Feb 06, 2017 rated it it was amazing
Beautiful, poignant memoir!
Jen from Quebec :0)
It is NOT often that I say this, but-- I actually cannot wait to watch the film version of this (yes, I know it was nominated for the Oscar) because I think it will make a better film than book! Blasphemy, I know! Perhaps, if the protagonist were an actual author instead of just a normal guy trying to write his incredible story I would not feel this way....but, the book left me wanting better details/descriptions/emotions and I think the film will be great. --Jen from Quebec :0)
3.5/5 ~ Very strong and powerful story, but the execution wasn’t one of my favorites. Shortly after I saw the movie, that hit me right in the feels.
The book is still a good add of this incredible journey. I very enjoyed the first half (young Saroo memories), while I struggled a little to get through the second half (adult Saroo).
✨    jamieson   ✨
ever since I first heard about Saroo's story through the Australian media it has fascinated me. It is a harrowing story, but also such an incredible one. It is amazing to me that he managed to survive those weeks on the streets of Culcutta, being so severely separated from his family, and then managed to find his way back years later equipped with Google Earth and a few childhood memories.

I adored the movie version and I've been meaning to finally get to the actual biography for years and FINAL
Alice-Elizabeth (marriedtobooks)
*Listened to the audiobook via BorrowBox!*

Hands down, this is one of my favourite audiobook experiences of the year so far. Lion is inspired by the author's true story of being born in India, ending up accidentally lost on a speeding train to Calcutta, being homeless and then rescued from the dangerous streets and adopted to a loving family in Tasmania. There, he grows up from a little boy to a successful adult but always thinking about his old life back home. Spending months searching across Go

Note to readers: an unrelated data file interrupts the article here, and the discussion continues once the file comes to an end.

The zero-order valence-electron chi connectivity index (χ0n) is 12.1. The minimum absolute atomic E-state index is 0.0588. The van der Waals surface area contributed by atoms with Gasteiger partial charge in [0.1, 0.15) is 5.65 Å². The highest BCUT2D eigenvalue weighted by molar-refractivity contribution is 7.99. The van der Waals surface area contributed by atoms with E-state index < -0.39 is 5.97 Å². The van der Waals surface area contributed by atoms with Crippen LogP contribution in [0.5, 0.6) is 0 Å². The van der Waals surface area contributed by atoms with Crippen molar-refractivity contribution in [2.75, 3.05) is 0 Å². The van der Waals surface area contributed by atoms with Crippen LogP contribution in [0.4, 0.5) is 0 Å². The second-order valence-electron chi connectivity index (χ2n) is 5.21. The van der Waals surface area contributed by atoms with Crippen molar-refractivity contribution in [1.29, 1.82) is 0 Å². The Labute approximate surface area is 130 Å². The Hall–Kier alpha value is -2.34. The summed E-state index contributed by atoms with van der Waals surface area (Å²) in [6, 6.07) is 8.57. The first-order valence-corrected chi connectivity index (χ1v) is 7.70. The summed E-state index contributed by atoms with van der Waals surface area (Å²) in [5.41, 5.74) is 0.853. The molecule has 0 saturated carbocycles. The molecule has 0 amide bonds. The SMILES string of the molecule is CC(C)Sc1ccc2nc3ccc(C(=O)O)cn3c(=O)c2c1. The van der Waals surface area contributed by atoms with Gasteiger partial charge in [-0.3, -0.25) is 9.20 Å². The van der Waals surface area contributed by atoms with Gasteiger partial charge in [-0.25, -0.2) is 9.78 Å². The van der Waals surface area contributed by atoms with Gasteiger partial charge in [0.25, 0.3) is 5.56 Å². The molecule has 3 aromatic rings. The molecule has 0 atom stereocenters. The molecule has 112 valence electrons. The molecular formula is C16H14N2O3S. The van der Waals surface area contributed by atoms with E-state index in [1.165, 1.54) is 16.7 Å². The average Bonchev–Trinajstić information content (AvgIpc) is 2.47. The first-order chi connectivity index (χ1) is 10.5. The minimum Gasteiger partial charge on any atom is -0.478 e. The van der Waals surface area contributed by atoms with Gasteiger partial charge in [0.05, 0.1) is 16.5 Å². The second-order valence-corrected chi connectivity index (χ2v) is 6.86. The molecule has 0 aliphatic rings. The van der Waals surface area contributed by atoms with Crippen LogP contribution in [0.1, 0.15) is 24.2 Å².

Stephanie Anze
Jul 12, 2017 rated it really liked it
Shelves: non-fiction
When Saroo gets separated at the train station from his brother, his life takes a dramatic turn. At just five years old, he finds himself alone in an unknown and crowded platform. With a vague notion of his way home, Saroo attempts to go back but instead winds up getting adopted and going to live to Australia. Still, Saroo can not forget his family in India and (years later) begins to search for them. This is his real life journey.

Wow, going by the description of the book, one would think this i
Mar 21, 2019 rated it really liked it
This is a beautifully, heartbreaking memoir. 5 year old Saroo, is lost and alone, he is locked in a carriage on a train that is speeding away from his home town taking him to an unknown destination…… 24 hours or so later he finds himself in the big city of Calcutta.